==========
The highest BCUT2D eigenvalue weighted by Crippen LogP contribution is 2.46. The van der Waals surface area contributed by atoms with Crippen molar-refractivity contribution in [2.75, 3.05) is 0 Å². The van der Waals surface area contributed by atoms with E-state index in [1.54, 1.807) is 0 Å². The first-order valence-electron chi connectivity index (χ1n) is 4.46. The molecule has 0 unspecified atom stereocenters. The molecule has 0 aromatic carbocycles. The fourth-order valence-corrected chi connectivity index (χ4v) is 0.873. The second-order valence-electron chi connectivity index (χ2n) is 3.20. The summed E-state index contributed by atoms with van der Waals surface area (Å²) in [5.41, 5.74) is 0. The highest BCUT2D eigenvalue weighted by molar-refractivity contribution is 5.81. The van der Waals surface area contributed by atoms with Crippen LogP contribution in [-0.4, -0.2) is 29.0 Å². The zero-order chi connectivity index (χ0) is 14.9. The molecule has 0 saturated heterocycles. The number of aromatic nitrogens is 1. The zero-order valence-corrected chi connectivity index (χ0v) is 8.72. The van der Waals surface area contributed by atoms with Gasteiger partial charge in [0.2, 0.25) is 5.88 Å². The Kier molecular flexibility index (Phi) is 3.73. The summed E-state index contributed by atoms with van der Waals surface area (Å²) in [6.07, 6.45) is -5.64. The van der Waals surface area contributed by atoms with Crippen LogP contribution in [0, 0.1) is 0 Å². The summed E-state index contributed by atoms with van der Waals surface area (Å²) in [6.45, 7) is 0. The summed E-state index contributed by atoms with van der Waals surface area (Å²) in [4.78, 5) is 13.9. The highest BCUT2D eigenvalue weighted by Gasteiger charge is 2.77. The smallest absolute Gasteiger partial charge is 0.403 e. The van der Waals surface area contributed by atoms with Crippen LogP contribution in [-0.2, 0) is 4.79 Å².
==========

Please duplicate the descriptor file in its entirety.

The highest BCUT2D eigenvalue weighted by Crippen LogP contribution is 2.46. The van der Waals surface area contributed by atoms with Crippen molar-refractivity contribution in [2.75, 3.05) is 0 Å². The van der Waals surface area contributed by atoms with E-state index in [1.54, 1.807) is 0 Å². The first-order valence-electron chi connectivity index (χ1n) is 4.46. The molecule has 0 unspecified atom stereocenters. The molecule has 0 aromatic carbocycles. The fourth-order valence-corrected chi connectivity index (χ4v) is 0.873. The second-order valence-electron chi connectivity index (χ2n) is 3.20. The summed E-state index contributed by atoms with van der Waals surface area (Å²) in [5.41, 5.74) is 0. The highest BCUT2D eigenvalue weighted by molar-refractivity contribution is 5.81. The van der Waals surface area contributed by atoms with Crippen LogP contribution in [-0.4, -0.2) is 29.0 Å². The zero-order chi connectivity index (χ0) is 14.9. The molecule has 0 saturated heterocycles. The number of aromatic nitrogens is 1. The zero-order valence-corrected chi connectivity index (χ0v) is 8.72. The van der Waals surface area contributed by atoms with Gasteiger partial charge in [0.2, 0.25) is 5.88 Å². The Kier molecular flexibility index (Phi) is 3.73. The summed E-state index contributed by atoms with van der Waals surface area (Å²) in [6.07, 6.45) is -5.64. The van der Waals surface area contributed by atoms with Crippen LogP contribution in [0, 0.1) is 0 Å². The summed E-state index contributed by atoms with van der Waals surface area (Å²) in [6.45, 7) is 0. The summed E-state index contributed by atoms with van der Waals surface area (Å²) in [4.78, 5) is 13.9. The highest BCUT2D eigenvalue weighted by Gasteiger charge is 2.77. The smallest absolute Gasteiger partial charge is 0.403 e. The van der Waals surface area contributed by atoms with Crippen LogP contribution in [-0.2, 0) is 4.79 Å².